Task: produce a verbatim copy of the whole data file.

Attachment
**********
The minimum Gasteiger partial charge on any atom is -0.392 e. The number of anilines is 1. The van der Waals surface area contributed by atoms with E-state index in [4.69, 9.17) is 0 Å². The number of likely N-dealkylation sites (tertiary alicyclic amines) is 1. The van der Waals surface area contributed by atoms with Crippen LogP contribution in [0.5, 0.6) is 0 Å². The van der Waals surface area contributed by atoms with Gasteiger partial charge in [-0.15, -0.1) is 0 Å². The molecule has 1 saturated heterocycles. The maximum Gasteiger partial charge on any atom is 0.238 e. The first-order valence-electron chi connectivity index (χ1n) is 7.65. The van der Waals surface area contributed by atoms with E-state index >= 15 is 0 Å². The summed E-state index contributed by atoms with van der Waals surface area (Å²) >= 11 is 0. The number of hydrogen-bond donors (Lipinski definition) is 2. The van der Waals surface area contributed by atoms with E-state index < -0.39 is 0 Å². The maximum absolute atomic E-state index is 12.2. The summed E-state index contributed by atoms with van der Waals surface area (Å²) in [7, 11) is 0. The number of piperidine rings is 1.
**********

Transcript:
The minimum Gasteiger partial charge on any atom is -0.392 e. The number of anilines is 1. The van der Waals surface area contributed by atoms with E-state index in [4.69, 9.17) is 0 Å². The number of likely N-dealkylation sites (tertiary alicyclic amines) is 1. The van der Waals surface area contributed by atoms with Crippen LogP contribution in [0.5, 0.6) is 0 Å². The van der Waals surface area contributed by atoms with Gasteiger partial charge in [-0.15, -0.1) is 0 Å². The molecule has 1 saturated heterocycles. The maximum Gasteiger partial charge on any atom is 0.238 e. The first-order valence-electron chi connectivity index (χ1n) is 7.65. The van der Waals surface area contributed by atoms with E-state index >= 15 is 0 Å². The summed E-state index contributed by atoms with van der Waals surface area (Å²) >= 11 is 0. The number of hydrogen-bond donors (Lipinski definition) is 2. The van der Waals surface area contributed by atoms with E-state index < -0.39 is 0 Å². The maximum absolute atomic E-state index is 12.2. The summed E-state index contributed by atoms with van der Waals surface area (Å²) in [7, 11) is 0. The number of piperidine rings is 1.